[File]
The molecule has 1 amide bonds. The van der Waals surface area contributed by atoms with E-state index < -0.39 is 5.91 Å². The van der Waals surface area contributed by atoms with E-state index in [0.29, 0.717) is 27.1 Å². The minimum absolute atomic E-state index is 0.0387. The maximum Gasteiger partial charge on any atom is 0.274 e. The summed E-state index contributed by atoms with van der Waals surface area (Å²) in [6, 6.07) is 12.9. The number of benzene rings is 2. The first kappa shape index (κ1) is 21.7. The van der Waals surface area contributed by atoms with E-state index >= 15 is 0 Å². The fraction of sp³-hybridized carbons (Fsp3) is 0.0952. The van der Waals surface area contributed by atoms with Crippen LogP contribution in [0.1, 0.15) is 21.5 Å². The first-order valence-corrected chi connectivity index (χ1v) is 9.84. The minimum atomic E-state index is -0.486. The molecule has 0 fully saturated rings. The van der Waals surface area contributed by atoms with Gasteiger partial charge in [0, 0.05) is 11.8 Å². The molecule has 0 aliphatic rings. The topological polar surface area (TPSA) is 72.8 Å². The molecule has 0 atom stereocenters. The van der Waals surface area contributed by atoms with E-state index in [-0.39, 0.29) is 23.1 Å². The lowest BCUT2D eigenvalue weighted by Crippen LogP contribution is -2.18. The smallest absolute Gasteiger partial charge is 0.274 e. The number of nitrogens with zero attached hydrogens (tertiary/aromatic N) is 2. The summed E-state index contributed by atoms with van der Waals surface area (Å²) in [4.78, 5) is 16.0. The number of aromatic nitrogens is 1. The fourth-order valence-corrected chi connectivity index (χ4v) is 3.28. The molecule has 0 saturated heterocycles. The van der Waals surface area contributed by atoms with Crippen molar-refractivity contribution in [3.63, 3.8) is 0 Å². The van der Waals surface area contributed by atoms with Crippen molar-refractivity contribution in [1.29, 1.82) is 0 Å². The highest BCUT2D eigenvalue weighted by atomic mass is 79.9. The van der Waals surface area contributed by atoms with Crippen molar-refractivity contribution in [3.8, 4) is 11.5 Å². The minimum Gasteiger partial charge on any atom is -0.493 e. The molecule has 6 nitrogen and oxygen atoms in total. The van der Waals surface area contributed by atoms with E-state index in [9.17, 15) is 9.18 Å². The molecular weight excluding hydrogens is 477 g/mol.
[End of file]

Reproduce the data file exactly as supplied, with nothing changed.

The molecule has 1 amide bonds. The van der Waals surface area contributed by atoms with E-state index < -0.39 is 5.91 Å². The van der Waals surface area contributed by atoms with E-state index in [0.29, 0.717) is 27.1 Å². The minimum absolute atomic E-state index is 0.0387. The maximum Gasteiger partial charge on any atom is 0.274 e. The summed E-state index contributed by atoms with van der Waals surface area (Å²) in [6, 6.07) is 12.9. The number of benzene rings is 2. The first kappa shape index (κ1) is 21.7. The van der Waals surface area contributed by atoms with E-state index >= 15 is 0 Å². The fraction of sp³-hybridized carbons (Fsp3) is 0.0952. The van der Waals surface area contributed by atoms with Crippen LogP contribution in [0.1, 0.15) is 21.5 Å². The first-order valence-corrected chi connectivity index (χ1v) is 9.84. The minimum atomic E-state index is -0.486. The molecule has 0 fully saturated rings. The van der Waals surface area contributed by atoms with Gasteiger partial charge in [0, 0.05) is 11.8 Å². The molecule has 0 aliphatic rings. The topological polar surface area (TPSA) is 72.8 Å². The molecule has 0 atom stereocenters. The van der Waals surface area contributed by atoms with E-state index in [-0.39, 0.29) is 23.1 Å². The lowest BCUT2D eigenvalue weighted by Crippen LogP contribution is -2.18. The smallest absolute Gasteiger partial charge is 0.274 e. The number of nitrogens with zero attached hydrogens (tertiary/aromatic N) is 2. The summed E-state index contributed by atoms with van der Waals surface area (Å²) in [4.78, 5) is 16.0. The number of aromatic nitrogens is 1. The fourth-order valence-corrected chi connectivity index (χ4v) is 3.28. The molecule has 0 saturated heterocycles. The van der Waals surface area contributed by atoms with Crippen molar-refractivity contribution in [3.63, 3.8) is 0 Å². The van der Waals surface area contributed by atoms with Crippen molar-refractivity contribution in [1.29, 1.82) is 0 Å². The highest BCUT2D eigenvalue weighted by atomic mass is 79.9. The van der Waals surface area contributed by atoms with Crippen molar-refractivity contribution in [3.8, 4) is 11.5 Å². The minimum Gasteiger partial charge on any atom is -0.493 e. The molecule has 6 nitrogen and oxygen atoms in total. The van der Waals surface area contributed by atoms with E-state index in [9.17, 15) is 9.18 Å². The molecular weight excluding hydrogens is 477 g/mol.